I met Rakesh at the end of the street, it seemed that he said that my dad would be dropping us at the venue. I thought to myself, 'he copied my idea'.
Without realizing we have spent an hour in the gift shop to look for a gift and nothing occurred to us. We have never attended a wedding all by ourselves, and let alone gift, someone. Rakesh was not helping he just kept on agreeing with me for every damn suggestion of mine, saying, "I think that would be nice."
Towards the end I decided the best gift is to buy a pen, we bought the most expensive pen in the shop, the add gel pen, the dream of every kid in the class.
And at the wedding as we gave her our gifts, she was trying her hard not to laugh, at that time I couldn't understand why.
After thanking us she asked, "So where is your mother or father? Who came with you," saying this she scanned behind us for my parents. She has seen them so many times.
"Miss, we are alone. Our parents are not here," said Rakesh.
"What? I'll talk with your mother tomorrow, Ravi. How could she leave you alone?"
And then and there my bubble of big man feeling got burst. I thought finally one teacher gave us the credit we deserved, we weren't kids anymore. After all, she gave me the compass box, she should know. But I had no time to feel sorry for myself, I had to do some damage repair. So, I said, "No miss, my dad dropped us here, he'd pick us up in an hour."
"Oh, ok, now you too go and eat food, whatever you like and don't be shy. But be careful okay? Don't go jumping here and there like you guys go during the recess."
Unknowingly she was crushing my feeling of awesomeness minute by minute, word by word.
Back when I entered home mother was sitting along with two of neighbor aunts, who were happy for the vacation for other times mother never had time for their chitchat. As I entered, my mother was telling them how her little Pandu acted like a big man that day. She told them with pride, "He wanted to buy a gift for her teacher, how thoughtful. He acted really mature, my little boy."
As soon as my neighbor aunts saw they asked, unable to contain their curiosity, what gift I had given to my teacher, the bride.
Finally one saving grace, I thought, beaming with pride, "The add gel pen," I announced, and immediately the aunts started laughing as if I told them the biggest joke of the planet. I was almost tempted to tell on their sons, who always used to birch about how strict and devil like their moms were, during the evening games in the street.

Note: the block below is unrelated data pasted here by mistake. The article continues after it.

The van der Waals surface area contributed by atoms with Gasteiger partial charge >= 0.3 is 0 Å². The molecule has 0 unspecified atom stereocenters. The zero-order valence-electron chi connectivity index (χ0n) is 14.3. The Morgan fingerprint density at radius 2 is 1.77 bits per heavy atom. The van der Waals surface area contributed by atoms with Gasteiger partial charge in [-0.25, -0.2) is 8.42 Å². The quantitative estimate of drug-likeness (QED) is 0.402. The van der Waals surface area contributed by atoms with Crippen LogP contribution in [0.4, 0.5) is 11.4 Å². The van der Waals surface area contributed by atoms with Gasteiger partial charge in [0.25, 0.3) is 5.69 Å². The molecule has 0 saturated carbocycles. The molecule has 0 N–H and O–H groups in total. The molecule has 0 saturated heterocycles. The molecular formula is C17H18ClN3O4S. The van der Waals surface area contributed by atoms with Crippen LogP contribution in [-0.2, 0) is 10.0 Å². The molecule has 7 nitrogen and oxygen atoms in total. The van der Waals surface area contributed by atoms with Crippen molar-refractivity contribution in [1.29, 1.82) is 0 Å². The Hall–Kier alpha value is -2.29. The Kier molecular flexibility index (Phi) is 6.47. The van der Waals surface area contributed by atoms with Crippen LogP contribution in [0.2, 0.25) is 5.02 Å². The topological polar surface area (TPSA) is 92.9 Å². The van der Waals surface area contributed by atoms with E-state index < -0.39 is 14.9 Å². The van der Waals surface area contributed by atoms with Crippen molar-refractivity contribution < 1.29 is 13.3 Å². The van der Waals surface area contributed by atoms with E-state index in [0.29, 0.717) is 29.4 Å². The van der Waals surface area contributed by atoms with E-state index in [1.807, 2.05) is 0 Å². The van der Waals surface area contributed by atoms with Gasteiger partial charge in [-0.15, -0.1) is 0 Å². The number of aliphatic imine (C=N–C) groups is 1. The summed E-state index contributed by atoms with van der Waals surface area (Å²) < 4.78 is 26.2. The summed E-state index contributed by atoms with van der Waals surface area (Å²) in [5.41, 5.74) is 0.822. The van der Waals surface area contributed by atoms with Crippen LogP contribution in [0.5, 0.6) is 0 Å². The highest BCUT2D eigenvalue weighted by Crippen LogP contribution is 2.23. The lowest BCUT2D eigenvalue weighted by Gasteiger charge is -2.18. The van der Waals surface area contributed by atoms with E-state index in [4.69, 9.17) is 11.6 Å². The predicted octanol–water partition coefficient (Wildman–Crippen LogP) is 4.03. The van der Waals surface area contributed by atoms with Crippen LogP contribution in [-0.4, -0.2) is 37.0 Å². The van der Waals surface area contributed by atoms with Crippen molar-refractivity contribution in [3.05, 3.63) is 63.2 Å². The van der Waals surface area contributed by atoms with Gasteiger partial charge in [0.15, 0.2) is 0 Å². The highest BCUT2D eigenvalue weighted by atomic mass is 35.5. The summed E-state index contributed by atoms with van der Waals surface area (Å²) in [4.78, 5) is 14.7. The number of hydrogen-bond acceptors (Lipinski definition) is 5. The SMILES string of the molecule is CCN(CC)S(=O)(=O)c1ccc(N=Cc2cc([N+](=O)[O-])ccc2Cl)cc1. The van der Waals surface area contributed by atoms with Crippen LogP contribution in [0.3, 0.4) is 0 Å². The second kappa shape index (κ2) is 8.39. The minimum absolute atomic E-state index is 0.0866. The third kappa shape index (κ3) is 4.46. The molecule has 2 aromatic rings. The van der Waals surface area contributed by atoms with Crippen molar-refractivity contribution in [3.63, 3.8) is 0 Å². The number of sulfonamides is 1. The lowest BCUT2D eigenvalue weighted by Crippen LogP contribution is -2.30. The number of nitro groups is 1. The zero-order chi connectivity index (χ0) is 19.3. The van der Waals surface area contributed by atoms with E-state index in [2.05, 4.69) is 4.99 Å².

mother came to my rescue saying, "How thoughtful, a teacher can never really have enough red pens, with all the grading she had to do.
I should have stopped and let mother talk but somehow I couldn't, she was saying nonsensical things, "But mother, it was a black gel pen, everyone knows that nothing beats the black add gel pen. I wanted to give her the best, so I gave her the black add gel pen."
At first, my mother gave a dry laugh as if she was embarrassed, but, later she joined the aunts. I think she was trying her best, from the beginning, not to laugh and she couldn't anymore.
For many years later I felt embarrassed about that day. My mother brings that up in family gatherings now, to point at adult me and say, "who gifts a pen to a bride?" and everyone at the family gathering would laugh.
A few years later, while I was in my twelfth grade, in a movie theater I saw Geetha miss, along with her husband, and two kids, who I assume are her kids. I was about to go and talk to her but I was reminded of my gift. I constructed a scene in my head, where she was telling her kids, "Here is my favorite student, he gave me a pen as a gift for my wedding," and her husband and children would laugh.
So I abstained from talking to her, but all through the film, I could never enjoy it. I was afraid she might turn back and recognize me, which was silly since it was so dark in there. Thankfully my parents did not notice her, otherwise, they would have initiated the talk. Throughout the movie, I was sitting right behind her, waiting for the movie to end, having had to consciously swallow my saliva, for a part of mind was thinking out all the combinations in which she would spot me, like when I go out during intermission or because her kids randomly, for no reason turn back and start talking with me and thus bringing me to her notice...
Thinking about that incident I now feel silly for not talking with her then. Adult-me feels how it was more silly of me not talking with her when I was in twelfth grade than the action of gifting her a pen. And as I give a real thought now, there is more chance that she would have enjoyed my gift more than some good for nothing scenery someone gifted that she gifted to someone else or was in the attic of her house. I've long since understood the beauty of minimalism and functionality. The best gift is the most useful gift. Or, for a book lover, the best gift is always a book or kindle.
You can never give a better gift than the gift of Maggi (noodles) to an engineering student. Trust me you might have saved some lives and helped them on some long nights by gifting them those noodle packs. Maybe along with a small electric kettle if you can.
But, after all is said and done, I still think the whole process of gifting is rather a tiresome ritual. To this day neither my fifth-grade classmate sruthi nor my mother know, that I ate 90% of money my mother gave me to buy her a gift and gave her a knick-knack with whatever was left, well, nothing much left though.